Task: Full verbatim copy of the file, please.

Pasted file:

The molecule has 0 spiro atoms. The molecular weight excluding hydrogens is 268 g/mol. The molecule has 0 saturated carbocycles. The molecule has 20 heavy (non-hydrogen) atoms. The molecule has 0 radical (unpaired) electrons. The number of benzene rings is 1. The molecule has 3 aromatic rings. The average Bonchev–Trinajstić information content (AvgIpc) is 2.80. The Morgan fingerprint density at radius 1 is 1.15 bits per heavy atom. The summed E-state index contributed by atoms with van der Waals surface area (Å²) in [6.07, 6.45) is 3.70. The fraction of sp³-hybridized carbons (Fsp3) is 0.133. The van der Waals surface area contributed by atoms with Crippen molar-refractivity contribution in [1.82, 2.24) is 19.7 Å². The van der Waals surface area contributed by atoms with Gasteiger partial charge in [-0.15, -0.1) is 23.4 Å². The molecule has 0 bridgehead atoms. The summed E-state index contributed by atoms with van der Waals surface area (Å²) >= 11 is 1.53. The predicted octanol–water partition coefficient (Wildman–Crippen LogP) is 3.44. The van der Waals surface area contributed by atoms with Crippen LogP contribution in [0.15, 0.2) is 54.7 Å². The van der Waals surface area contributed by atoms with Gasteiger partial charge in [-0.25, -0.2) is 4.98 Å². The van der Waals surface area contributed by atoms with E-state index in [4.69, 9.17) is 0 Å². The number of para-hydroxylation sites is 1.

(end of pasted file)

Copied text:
The molecule has 0 spiro atoms. The molecular weight excluding hydrogens is 268 g/mol. The molecule has 0 saturated carbocycles. The molecule has 20 heavy (non-hydrogen) atoms. The molecule has 0 radical (unpaired) electrons. The number of benzene rings is 1. The molecule has 3 aromatic rings. The average Bonchev–Trinajstić information content (AvgIpc) is 2.80. The Morgan fingerprint density at radius 1 is 1.15 bits per heavy atom. The summed E-state index contributed by atoms with van der Waals surface area (Å²) in [6.07, 6.45) is 3.70. The fraction of sp³-hybridized carbons (Fsp3) is 0.133. The van der Waals surface area contributed by atoms with Crippen molar-refractivity contribution in [1.82, 2.24) is 19.7 Å². The van der Waals surface area contributed by atoms with Gasteiger partial charge in [-0.15, -0.1) is 23.4 Å². The molecule has 0 bridgehead atoms. The summed E-state index contributed by atoms with van der Waals surface area (Å²) >= 11 is 1.53. The predicted octanol–water partition coefficient (Wildman–Crippen LogP) is 3.44. The van der Waals surface area contributed by atoms with Crippen LogP contribution in [0.15, 0.2) is 54.7 Å². The van der Waals surface area contributed by atoms with Gasteiger partial charge in [-0.25, -0.2) is 4.98 Å². The van der Waals surface area contributed by atoms with E-state index in [4.69, 9.17) is 0 Å². The number of para-hydroxylation sites is 1.